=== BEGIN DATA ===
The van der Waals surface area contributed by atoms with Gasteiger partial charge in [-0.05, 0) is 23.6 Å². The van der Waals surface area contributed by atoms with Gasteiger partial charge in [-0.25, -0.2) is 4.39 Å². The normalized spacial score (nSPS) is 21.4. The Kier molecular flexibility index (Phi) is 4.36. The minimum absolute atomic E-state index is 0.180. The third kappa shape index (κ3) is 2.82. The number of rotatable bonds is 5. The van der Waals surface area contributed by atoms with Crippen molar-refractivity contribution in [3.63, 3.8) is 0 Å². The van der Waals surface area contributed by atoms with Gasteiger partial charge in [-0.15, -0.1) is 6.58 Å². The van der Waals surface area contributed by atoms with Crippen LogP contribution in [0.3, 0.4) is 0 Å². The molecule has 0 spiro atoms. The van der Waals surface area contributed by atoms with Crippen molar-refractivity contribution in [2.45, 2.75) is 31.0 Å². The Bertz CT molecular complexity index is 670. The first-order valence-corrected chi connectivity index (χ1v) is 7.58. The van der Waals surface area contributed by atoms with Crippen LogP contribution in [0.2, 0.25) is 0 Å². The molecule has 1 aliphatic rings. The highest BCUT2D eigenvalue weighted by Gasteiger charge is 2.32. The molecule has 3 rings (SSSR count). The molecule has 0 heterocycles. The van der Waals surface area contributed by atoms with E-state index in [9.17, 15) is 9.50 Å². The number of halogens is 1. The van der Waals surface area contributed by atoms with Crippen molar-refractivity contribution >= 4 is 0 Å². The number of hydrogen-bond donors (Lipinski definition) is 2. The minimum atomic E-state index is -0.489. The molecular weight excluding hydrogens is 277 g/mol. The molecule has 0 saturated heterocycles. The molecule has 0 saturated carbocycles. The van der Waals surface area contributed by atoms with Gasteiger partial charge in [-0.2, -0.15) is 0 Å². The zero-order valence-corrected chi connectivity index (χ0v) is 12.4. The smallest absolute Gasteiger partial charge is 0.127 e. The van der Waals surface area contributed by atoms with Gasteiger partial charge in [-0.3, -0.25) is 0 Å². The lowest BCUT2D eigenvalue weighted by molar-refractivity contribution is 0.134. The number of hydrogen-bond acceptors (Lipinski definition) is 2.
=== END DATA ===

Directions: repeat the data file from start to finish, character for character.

The van der Waals surface area contributed by atoms with Gasteiger partial charge in [-0.05, 0) is 23.6 Å². The van der Waals surface area contributed by atoms with Gasteiger partial charge in [-0.25, -0.2) is 4.39 Å². The normalized spacial score (nSPS) is 21.4. The Kier molecular flexibility index (Phi) is 4.36. The minimum absolute atomic E-state index is 0.180. The third kappa shape index (κ3) is 2.82. The number of rotatable bonds is 5. The van der Waals surface area contributed by atoms with Crippen molar-refractivity contribution in [3.63, 3.8) is 0 Å². The van der Waals surface area contributed by atoms with Gasteiger partial charge in [-0.15, -0.1) is 6.58 Å². The van der Waals surface area contributed by atoms with Crippen LogP contribution in [0.3, 0.4) is 0 Å². The molecule has 0 spiro atoms. The van der Waals surface area contributed by atoms with Crippen molar-refractivity contribution in [2.45, 2.75) is 31.0 Å². The Bertz CT molecular complexity index is 670. The first-order valence-corrected chi connectivity index (χ1v) is 7.58. The van der Waals surface area contributed by atoms with Crippen LogP contribution in [0.2, 0.25) is 0 Å². The molecule has 1 aliphatic rings. The highest BCUT2D eigenvalue weighted by Gasteiger charge is 2.32. The molecule has 3 rings (SSSR count). The molecule has 0 heterocycles. The van der Waals surface area contributed by atoms with E-state index in [9.17, 15) is 9.50 Å². The number of halogens is 1. The van der Waals surface area contributed by atoms with Crippen molar-refractivity contribution >= 4 is 0 Å². The number of hydrogen-bond donors (Lipinski definition) is 2. The minimum atomic E-state index is -0.489. The molecular weight excluding hydrogens is 277 g/mol. The molecule has 0 saturated heterocycles. The molecule has 0 saturated carbocycles. The van der Waals surface area contributed by atoms with Gasteiger partial charge in [-0.2, -0.15) is 0 Å². The zero-order valence-corrected chi connectivity index (χ0v) is 12.4. The smallest absolute Gasteiger partial charge is 0.127 e. The van der Waals surface area contributed by atoms with Gasteiger partial charge in [-0.3, -0.25) is 0 Å². The lowest BCUT2D eigenvalue weighted by molar-refractivity contribution is 0.134. The number of hydrogen-bond acceptors (Lipinski definition) is 2.